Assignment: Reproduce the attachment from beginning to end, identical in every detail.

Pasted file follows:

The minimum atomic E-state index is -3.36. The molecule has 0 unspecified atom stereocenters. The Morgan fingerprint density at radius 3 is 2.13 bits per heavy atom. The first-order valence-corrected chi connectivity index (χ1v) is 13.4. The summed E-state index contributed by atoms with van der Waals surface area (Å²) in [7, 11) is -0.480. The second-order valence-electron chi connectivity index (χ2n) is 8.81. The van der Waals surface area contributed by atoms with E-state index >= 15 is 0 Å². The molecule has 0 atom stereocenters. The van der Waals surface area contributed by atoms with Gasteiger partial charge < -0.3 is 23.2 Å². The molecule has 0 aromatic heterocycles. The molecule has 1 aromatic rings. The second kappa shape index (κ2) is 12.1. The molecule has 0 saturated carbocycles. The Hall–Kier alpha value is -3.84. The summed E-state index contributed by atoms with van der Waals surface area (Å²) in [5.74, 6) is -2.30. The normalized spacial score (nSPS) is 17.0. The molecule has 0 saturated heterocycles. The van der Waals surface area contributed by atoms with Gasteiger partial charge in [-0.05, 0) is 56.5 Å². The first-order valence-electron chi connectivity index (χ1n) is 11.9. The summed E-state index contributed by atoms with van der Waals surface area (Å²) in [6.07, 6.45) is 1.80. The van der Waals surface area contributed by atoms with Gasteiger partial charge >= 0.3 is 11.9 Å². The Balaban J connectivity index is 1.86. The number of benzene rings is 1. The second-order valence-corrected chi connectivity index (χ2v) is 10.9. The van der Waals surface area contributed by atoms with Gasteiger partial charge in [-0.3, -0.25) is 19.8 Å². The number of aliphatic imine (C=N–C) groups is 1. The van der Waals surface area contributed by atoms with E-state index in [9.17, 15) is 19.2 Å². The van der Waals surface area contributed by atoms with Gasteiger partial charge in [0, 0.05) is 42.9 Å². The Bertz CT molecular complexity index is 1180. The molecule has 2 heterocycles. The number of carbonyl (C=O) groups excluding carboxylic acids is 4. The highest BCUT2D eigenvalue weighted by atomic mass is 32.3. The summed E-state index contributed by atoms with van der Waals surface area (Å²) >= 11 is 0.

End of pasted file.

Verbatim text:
The minimum atomic E-state index is -3.36. The molecule has 0 unspecified atom stereocenters. The Morgan fingerprint density at radius 3 is 2.13 bits per heavy atom. The first-order valence-corrected chi connectivity index (χ1v) is 13.4. The summed E-state index contributed by atoms with van der Waals surface area (Å²) in [7, 11) is -0.480. The second-order valence-electron chi connectivity index (χ2n) is 8.81. The van der Waals surface area contributed by atoms with E-state index >= 15 is 0 Å². The molecule has 0 atom stereocenters. The van der Waals surface area contributed by atoms with Gasteiger partial charge < -0.3 is 23.2 Å². The molecule has 0 aromatic heterocycles. The molecule has 1 aromatic rings. The second kappa shape index (κ2) is 12.1. The molecule has 0 saturated carbocycles. The Hall–Kier alpha value is -3.84. The summed E-state index contributed by atoms with van der Waals surface area (Å²) in [5.74, 6) is -2.30. The normalized spacial score (nSPS) is 17.0. The molecule has 0 saturated heterocycles. The van der Waals surface area contributed by atoms with Gasteiger partial charge in [-0.05, 0) is 56.5 Å². The first-order valence-electron chi connectivity index (χ1n) is 11.9. The summed E-state index contributed by atoms with van der Waals surface area (Å²) in [6.07, 6.45) is 1.80. The van der Waals surface area contributed by atoms with Gasteiger partial charge >= 0.3 is 11.9 Å². The Balaban J connectivity index is 1.86. The number of benzene rings is 1. The second-order valence-corrected chi connectivity index (χ2v) is 10.9. The van der Waals surface area contributed by atoms with Gasteiger partial charge in [-0.3, -0.25) is 19.8 Å². The number of aliphatic imine (C=N–C) groups is 1. The van der Waals surface area contributed by atoms with E-state index in [9.17, 15) is 19.2 Å². The van der Waals surface area contributed by atoms with Gasteiger partial charge in [0, 0.05) is 42.9 Å². The Bertz CT molecular complexity index is 1180. The molecule has 2 heterocycles. The number of carbonyl (C=O) groups excluding carboxylic acids is 4. The highest BCUT2D eigenvalue weighted by atomic mass is 32.3. The summed E-state index contributed by atoms with van der Waals surface area (Å²) >= 11 is 0.